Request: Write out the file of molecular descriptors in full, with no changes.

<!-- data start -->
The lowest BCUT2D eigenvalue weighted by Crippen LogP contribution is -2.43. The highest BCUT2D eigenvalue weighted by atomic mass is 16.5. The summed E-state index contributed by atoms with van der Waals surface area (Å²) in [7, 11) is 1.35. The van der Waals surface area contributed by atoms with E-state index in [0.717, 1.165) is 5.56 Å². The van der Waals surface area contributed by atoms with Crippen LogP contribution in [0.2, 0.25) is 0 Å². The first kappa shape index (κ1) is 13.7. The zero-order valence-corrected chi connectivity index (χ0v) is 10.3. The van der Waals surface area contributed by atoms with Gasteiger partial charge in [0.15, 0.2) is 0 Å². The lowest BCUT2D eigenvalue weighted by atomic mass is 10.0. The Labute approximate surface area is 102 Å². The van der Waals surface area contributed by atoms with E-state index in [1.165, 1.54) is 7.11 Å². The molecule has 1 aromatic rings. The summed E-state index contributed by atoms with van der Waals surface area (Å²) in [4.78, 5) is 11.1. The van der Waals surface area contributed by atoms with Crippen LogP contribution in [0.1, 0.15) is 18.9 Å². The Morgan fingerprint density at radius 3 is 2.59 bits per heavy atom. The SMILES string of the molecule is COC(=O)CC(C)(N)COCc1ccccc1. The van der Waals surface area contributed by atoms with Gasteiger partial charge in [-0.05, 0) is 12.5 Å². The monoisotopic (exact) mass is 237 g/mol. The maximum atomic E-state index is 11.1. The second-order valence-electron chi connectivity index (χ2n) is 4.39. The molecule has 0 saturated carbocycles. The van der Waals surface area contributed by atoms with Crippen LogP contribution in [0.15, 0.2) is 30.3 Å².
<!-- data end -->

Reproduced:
The lowest BCUT2D eigenvalue weighted by Crippen LogP contribution is -2.43. The highest BCUT2D eigenvalue weighted by atomic mass is 16.5. The summed E-state index contributed by atoms with van der Waals surface area (Å²) in [7, 11) is 1.35. The van der Waals surface area contributed by atoms with E-state index in [0.717, 1.165) is 5.56 Å². The van der Waals surface area contributed by atoms with Crippen LogP contribution in [0.2, 0.25) is 0 Å². The first kappa shape index (κ1) is 13.7. The zero-order valence-corrected chi connectivity index (χ0v) is 10.3. The van der Waals surface area contributed by atoms with Gasteiger partial charge in [0.15, 0.2) is 0 Å². The lowest BCUT2D eigenvalue weighted by atomic mass is 10.0. The Labute approximate surface area is 102 Å². The van der Waals surface area contributed by atoms with E-state index in [1.165, 1.54) is 7.11 Å². The molecule has 1 aromatic rings. The summed E-state index contributed by atoms with van der Waals surface area (Å²) in [4.78, 5) is 11.1. The van der Waals surface area contributed by atoms with Crippen LogP contribution in [0.1, 0.15) is 18.9 Å². The Morgan fingerprint density at radius 3 is 2.59 bits per heavy atom. The SMILES string of the molecule is COC(=O)CC(C)(N)COCc1ccccc1. The van der Waals surface area contributed by atoms with Gasteiger partial charge in [-0.05, 0) is 12.5 Å². The monoisotopic (exact) mass is 237 g/mol. The maximum atomic E-state index is 11.1. The second-order valence-electron chi connectivity index (χ2n) is 4.39. The molecule has 0 saturated carbocycles. The van der Waals surface area contributed by atoms with Crippen LogP contribution in [0.15, 0.2) is 30.3 Å².